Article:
Federal prosecutors often seek the death penalty in federal court in cases that otherwise would be tried in state jurisdictions with substantial minority populations. Because the federal districts are much larger – they are made up of many counties – they are predominately white. Crimes that are usually prosecuted in state courts can be prosecuted in federal courts based on any “federal interest” such as a carjacking. Federal prosecutors have repeatedly sought the death penalty in New Orleans, Richmond, St. Louis and Prince Georges County, Maryland, where African Americans make up the majority of the population in the county and the jury pools. The decision to prosecute federally in these jurisdictions alters the racial makeup of the jury pools from predominantly black to predominantly white. Those same federal prosecutors seldom seek the death penalty for crimes that occur in counties with largely white populations.
For example, the decision to federally prosecute three men for a murder that occurred during a bungled bank robbery in Orleans Parish in January of 2004, transformed the jury pool from one that was predominantly African American to a jury pool that was predominantly white. Indeed, ten of the jurors that sentenced John Wayne Johnson to death in that case were not from Orleans Parish, but from the white-flight parishes that gave rise to the election of white supremacist David Duke to the state legislature, the re-appearance of the Ku Klux Klan, and the appointment of a Justice of the Peace who refused to certify interracial marriages.
These parishes included Jefferson Parish, which sent Duke to the legislature and where armed police prevented citizens fleeing New Orleans during Hurricane Katrina from crossing the bridge to safety, and St. Bernard Parish, which after Katrina refused to permit the construction of rental housing in order to keep black citizens from living there.
However, a similar case involving murder during in a bank robbery by three men in Napoleonville, Assumption Parish was tried in state court – where one defendant, James Dunn, was sentenced to death by an all-white jury selected on change of venue from Caddo Parish, another, Anthony Scott, was sentenced to death by a jury of 11 whites and one black selected from Calcasieu Parish on a change of venue. The third defendant, Kendall Breaux, was allowed to plead guilty and received a sentence of life imprisonment.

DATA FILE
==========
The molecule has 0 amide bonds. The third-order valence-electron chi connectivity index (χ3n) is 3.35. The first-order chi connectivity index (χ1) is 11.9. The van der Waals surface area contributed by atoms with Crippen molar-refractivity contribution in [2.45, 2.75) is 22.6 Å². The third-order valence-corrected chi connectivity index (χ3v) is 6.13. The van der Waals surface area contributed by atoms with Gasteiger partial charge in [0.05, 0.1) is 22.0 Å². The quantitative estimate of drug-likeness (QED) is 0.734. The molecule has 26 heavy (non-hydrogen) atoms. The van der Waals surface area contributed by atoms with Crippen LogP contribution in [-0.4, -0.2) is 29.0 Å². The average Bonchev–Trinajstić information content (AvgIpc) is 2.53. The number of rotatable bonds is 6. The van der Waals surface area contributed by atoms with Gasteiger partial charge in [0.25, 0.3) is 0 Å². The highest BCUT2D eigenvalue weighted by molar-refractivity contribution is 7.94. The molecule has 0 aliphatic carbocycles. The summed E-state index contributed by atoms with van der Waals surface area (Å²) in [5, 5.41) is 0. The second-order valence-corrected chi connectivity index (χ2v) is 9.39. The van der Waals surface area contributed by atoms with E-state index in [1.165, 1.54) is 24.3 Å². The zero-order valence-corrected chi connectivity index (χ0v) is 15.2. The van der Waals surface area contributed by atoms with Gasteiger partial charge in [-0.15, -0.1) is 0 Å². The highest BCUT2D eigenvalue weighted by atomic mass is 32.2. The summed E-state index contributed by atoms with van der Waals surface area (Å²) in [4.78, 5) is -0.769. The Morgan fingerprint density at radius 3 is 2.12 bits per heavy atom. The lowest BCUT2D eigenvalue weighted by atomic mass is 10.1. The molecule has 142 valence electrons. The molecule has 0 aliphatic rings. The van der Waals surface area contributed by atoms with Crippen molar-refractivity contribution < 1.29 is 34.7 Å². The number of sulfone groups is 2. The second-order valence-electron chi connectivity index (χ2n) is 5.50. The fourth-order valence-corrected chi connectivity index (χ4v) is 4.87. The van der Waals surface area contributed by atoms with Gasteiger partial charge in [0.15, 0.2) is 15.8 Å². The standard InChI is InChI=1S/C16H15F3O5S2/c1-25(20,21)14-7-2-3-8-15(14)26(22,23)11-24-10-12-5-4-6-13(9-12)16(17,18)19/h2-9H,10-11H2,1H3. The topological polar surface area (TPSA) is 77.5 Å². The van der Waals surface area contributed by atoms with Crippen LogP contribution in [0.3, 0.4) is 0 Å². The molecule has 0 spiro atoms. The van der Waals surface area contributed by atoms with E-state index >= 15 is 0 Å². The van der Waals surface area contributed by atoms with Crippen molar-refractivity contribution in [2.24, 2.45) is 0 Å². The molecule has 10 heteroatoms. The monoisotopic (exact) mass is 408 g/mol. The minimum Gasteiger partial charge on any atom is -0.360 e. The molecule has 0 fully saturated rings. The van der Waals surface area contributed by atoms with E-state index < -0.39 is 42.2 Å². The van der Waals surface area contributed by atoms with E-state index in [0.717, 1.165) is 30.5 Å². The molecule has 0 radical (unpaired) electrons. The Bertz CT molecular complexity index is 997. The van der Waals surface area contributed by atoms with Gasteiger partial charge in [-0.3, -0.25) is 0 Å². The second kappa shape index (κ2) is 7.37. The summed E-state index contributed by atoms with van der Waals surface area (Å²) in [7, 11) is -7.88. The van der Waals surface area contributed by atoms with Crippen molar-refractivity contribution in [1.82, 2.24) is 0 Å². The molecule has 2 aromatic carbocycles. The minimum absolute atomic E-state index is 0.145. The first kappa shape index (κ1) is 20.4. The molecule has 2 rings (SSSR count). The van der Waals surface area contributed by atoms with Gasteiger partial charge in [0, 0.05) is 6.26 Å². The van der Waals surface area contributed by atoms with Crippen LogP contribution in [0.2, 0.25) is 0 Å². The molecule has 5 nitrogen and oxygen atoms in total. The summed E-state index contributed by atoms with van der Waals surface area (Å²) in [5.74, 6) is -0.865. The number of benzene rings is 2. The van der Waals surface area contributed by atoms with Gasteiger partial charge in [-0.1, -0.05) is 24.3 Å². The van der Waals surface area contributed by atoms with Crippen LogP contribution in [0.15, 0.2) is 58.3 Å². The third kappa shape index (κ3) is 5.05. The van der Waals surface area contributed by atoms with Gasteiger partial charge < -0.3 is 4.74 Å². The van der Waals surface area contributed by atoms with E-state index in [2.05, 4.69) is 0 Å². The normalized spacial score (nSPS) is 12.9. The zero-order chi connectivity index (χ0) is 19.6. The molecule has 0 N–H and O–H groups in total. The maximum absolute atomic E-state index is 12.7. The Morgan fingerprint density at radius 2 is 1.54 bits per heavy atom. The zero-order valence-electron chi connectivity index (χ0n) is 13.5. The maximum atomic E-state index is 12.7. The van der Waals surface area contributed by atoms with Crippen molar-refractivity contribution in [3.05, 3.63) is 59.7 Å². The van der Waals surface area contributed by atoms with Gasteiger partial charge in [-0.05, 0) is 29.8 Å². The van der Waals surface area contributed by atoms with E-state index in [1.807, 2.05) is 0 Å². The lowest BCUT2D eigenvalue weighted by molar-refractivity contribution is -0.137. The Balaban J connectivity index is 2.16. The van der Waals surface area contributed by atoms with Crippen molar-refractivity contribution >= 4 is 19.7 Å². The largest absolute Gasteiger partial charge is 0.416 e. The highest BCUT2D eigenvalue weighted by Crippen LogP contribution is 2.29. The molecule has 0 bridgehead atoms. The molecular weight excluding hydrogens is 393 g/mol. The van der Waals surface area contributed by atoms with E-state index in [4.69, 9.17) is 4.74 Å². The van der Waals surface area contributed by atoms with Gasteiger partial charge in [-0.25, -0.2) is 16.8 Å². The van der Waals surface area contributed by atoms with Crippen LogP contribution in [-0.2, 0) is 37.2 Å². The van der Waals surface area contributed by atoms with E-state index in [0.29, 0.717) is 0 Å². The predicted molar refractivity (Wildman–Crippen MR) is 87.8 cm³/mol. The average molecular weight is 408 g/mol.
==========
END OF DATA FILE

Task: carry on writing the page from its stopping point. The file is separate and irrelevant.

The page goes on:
This use of prosecutorial discretion, which requires approval by the Attorney General of the United States, is documented in The Racial Geography of the Federal Death Penalty by G. Ben Cohen and Robert Smith published in volume 85 of the Washington Law Review (2010).
As a result of these practices, more death sentences have been imposed in the U.S. District Courts for the Eastern District of Louisiana, the Eastern District of Virginia, the Eastern District of Missouri and the District of Maryland than in federal districts that include New York, Chicago, California, and Florida, where far more murders occur.
Although oversight by the Attorney General is supposed to ensure the evenhanded application of the federal death penalty, Attorneys General have failed miserably in that regard. About half of all federal death row inmates are black, though black men constitute only 6% of the population. (All of those under federal death sentence on September 2, 2010, were men: 27 were black, 8 Latino, 1 Native American and 24 white, according to the Death Penalty Information Center).
Just six of the 94 federal districts are responsible for one third of all federal death sentences. Fewer than 20% of the districts have returned more than one death sentence. Differences in offense rates do not explain the disparities. The article describes the four federal districts with disproportionately high numbers of federal death sentences and the dramatic difference in jury participation by racial minorities that occurred when federal prosecutors selected juries from the respective federal district that surrounds New Orleans, Richmond, St. Louis and Prince Georges County, rather than allowing the cases to be tried in the state courts before jurors from the counties where the crimes occurred.